Whenever I consider that I have something important to say about faith, imagination, and/or apologetics, I usually discover that C.S. Lewis has already said it long before I could, and he has said it better than I will. True to form, the title of my book Myth Became Fact, is actually the title of a famous essay by the late Lewis that describes the heart of Christianity as a myth that is also a fact. He comforts the fearful modernist Christian whose faith in the Bible as a book of doctrine and abstract propositions is suddenly upset by the frightful reality of the interaction of holy writ with legend, pagan parallels, and mythology.
Rather than deny the ancient mythopoeic nature of God’s Word as modern Evangelicals tend to do, Lewis embraced it as a reflection of God’s preferred choice of concrete communication over abstraction (the worshipped discourse of the modernist). He understood myth to be the truth embedded into the creation by the Creator in such a way that even pagans would reflect some elements of that truth. Thus, when God Himself incarnates truth into history in the life, death, and resurrection of Jesus Christ, it is no surprise that it takes on mythopoeic dimensions reflected in previous pagan notions of dying and rising gods.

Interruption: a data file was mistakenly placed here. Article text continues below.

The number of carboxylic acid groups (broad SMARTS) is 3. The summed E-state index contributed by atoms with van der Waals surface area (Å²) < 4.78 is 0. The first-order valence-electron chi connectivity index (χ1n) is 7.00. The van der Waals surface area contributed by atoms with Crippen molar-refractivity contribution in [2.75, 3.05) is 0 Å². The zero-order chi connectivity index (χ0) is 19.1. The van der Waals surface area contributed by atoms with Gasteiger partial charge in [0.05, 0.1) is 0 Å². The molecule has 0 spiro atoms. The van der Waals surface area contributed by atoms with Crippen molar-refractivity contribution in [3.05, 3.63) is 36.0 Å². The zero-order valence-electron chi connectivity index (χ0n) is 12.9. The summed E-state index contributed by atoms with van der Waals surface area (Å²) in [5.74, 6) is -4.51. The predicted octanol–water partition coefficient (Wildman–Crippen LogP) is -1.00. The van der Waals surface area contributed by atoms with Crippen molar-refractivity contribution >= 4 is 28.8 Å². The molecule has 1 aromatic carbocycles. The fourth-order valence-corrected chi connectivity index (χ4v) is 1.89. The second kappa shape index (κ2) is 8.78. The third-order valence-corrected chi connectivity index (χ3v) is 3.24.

He concludes his essay with these memorable words:
We must not be ashamed of the mythical radiance resting on our theology. We must not be nervous about “parallels” and “pagan Christs” — they ought to be there — it would be a stumbling block if they weren’t. We must not, in false spirituality, withhold our imaginative welcome. If God chooses to be mythopoeic — and is not the sky itself a myth — shall we refuse to be mythopathic? For this is the marriage of heaven and earth: perfect myth and perfect fact: claiming not only our love and our obedience, but also our wonder and delight, addressed to the savage, the child, and the poet in each one of us no less than to the moralist, the scholar, and the philosopher.
Now, any Christian post that uses the word “myth” in its title and attempts to address this concept in a Biblical context had better define some terms, because a common reaction of many Christians is often one of mistrust. In their minds, “myth” means “false,” and since the Word of God can never be false, the category of myth is anathema in relation to the Bible.
But this is not an accurate assessment of the varied understandings of myth. Because of a modernist bias of anti-supernaturalism, some scholars define myth as “a necessary and universal form of expression within the early stage of man’s intellectual development, in which unexplainable events were attributed to the direct intervention of the gods.” In some critical and liberal quarters of theology, this connotation has stuck to the meaning of myth and certainly warrants critique in light of its prejudicial definition that assumes a materialist universe without supernatural agents.